As I sit in a National Geographic meet-up, listening to the explorers speak about their work, I was struck by how much STEM happens in archeology. Technology to used in actual field work and imaging, biologist who work with sites to test isotopes, math for measurement and surveying skills, and other STEM-y skills.
People are fascinated by archeology, and so it's a great way to expose students who don't think they are STEM people to what it can mean to be a scientist, an archeologist, a technology-focused person, a mathematician, a cartographer, art, how to observations & field study notebooks, etc.
Students can team up with archeologists & learn about their field work-- local, state, and global work. If local, students can do a field trip to the location, learn about the tools, and perhaps do some limited field work. If there isn't a local dig going on, archeologists can share the tools they use and students can use it to map their local school community (wouldn't it be cool if we could use ground penetrating radar to see what's under our communities?) And a lot of archeologists have large teams of college students & graduate students that students can connect with-- that graduate student is like me--I could do this.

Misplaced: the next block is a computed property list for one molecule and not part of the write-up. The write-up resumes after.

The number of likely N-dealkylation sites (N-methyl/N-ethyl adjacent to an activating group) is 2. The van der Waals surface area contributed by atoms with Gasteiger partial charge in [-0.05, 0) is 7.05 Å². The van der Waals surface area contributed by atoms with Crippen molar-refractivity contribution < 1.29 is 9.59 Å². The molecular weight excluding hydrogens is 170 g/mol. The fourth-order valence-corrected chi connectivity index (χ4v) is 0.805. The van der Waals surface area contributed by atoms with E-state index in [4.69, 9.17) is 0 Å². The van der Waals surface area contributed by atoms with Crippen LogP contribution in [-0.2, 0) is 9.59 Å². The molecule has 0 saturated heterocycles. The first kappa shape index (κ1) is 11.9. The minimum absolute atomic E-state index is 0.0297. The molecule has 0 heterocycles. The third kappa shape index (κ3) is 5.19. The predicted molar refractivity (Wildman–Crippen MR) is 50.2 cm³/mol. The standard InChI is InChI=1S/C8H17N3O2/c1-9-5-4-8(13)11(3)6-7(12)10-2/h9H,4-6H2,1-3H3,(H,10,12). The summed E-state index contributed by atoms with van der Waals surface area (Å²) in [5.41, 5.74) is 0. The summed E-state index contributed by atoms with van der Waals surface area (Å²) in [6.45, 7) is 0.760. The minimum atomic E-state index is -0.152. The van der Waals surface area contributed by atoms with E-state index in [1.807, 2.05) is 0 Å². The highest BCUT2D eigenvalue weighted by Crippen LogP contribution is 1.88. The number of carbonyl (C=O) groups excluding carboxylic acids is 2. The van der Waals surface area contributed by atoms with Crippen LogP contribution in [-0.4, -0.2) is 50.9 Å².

I just listened to a presentation by a professor at California State University Los Angeles who is a bio archeologist who works with students who live in East LA. She works in Mongolia and her team involves Mongolian students, two students from East LA (and hadn't left previously), and biology professor. As she mentioned, it's not just social sciences that make up what happens on a dig but her research would enhanced by people with expertise in DNA and isotope research. So not only is she exposing her students, who are part of a population of people who aren't usually represented in STEM fields to STEM, but her research would appeal to students of all backgrounds.